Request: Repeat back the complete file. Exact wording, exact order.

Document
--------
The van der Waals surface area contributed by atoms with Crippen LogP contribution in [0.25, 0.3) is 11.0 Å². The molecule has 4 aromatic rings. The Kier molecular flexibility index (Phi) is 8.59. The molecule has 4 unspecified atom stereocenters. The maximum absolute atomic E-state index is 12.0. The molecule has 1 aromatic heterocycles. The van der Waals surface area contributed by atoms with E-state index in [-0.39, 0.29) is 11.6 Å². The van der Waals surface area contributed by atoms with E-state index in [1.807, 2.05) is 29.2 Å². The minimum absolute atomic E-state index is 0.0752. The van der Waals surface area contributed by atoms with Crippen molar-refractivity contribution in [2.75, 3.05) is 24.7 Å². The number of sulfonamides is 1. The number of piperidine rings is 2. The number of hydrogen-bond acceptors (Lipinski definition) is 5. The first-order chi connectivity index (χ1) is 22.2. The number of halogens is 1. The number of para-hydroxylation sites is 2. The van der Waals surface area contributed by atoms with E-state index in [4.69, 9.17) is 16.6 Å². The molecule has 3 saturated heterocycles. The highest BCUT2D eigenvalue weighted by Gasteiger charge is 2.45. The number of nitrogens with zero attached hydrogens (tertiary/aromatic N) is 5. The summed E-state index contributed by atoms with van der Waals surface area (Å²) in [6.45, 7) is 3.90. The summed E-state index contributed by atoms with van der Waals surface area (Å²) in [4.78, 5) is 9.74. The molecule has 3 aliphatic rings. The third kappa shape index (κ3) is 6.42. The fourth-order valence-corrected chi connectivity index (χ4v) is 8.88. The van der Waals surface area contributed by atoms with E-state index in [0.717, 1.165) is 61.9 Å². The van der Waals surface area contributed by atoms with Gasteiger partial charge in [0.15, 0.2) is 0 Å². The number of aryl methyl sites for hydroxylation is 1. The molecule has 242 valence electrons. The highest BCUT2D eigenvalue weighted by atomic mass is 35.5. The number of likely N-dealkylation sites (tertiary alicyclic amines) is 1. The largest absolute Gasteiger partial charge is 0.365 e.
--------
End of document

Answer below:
The van der Waals surface area contributed by atoms with Crippen LogP contribution in [0.25, 0.3) is 11.0 Å². The molecule has 4 aromatic rings. The Kier molecular flexibility index (Phi) is 8.59. The molecule has 4 unspecified atom stereocenters. The maximum absolute atomic E-state index is 12.0. The molecule has 1 aromatic heterocycles. The van der Waals surface area contributed by atoms with E-state index in [-0.39, 0.29) is 11.6 Å². The van der Waals surface area contributed by atoms with E-state index in [1.807, 2.05) is 29.2 Å². The minimum absolute atomic E-state index is 0.0752. The van der Waals surface area contributed by atoms with Crippen molar-refractivity contribution in [2.75, 3.05) is 24.7 Å². The number of sulfonamides is 1. The number of piperidine rings is 2. The number of hydrogen-bond acceptors (Lipinski definition) is 5. The first-order chi connectivity index (χ1) is 22.2. The number of halogens is 1. The number of para-hydroxylation sites is 2. The van der Waals surface area contributed by atoms with E-state index in [4.69, 9.17) is 16.6 Å². The molecule has 3 saturated heterocycles. The highest BCUT2D eigenvalue weighted by Gasteiger charge is 2.45. The number of nitrogens with zero attached hydrogens (tertiary/aromatic N) is 5. The summed E-state index contributed by atoms with van der Waals surface area (Å²) in [6.45, 7) is 3.90. The summed E-state index contributed by atoms with van der Waals surface area (Å²) in [4.78, 5) is 9.74. The molecule has 3 aliphatic rings. The third kappa shape index (κ3) is 6.42. The fourth-order valence-corrected chi connectivity index (χ4v) is 8.88. The van der Waals surface area contributed by atoms with E-state index in [0.717, 1.165) is 61.9 Å². The van der Waals surface area contributed by atoms with Gasteiger partial charge in [0.15, 0.2) is 0 Å². The number of aryl methyl sites for hydroxylation is 1. The molecule has 242 valence electrons. The highest BCUT2D eigenvalue weighted by atomic mass is 35.5. The number of likely N-dealkylation sites (tertiary alicyclic amines) is 1. The largest absolute Gasteiger partial charge is 0.365 e.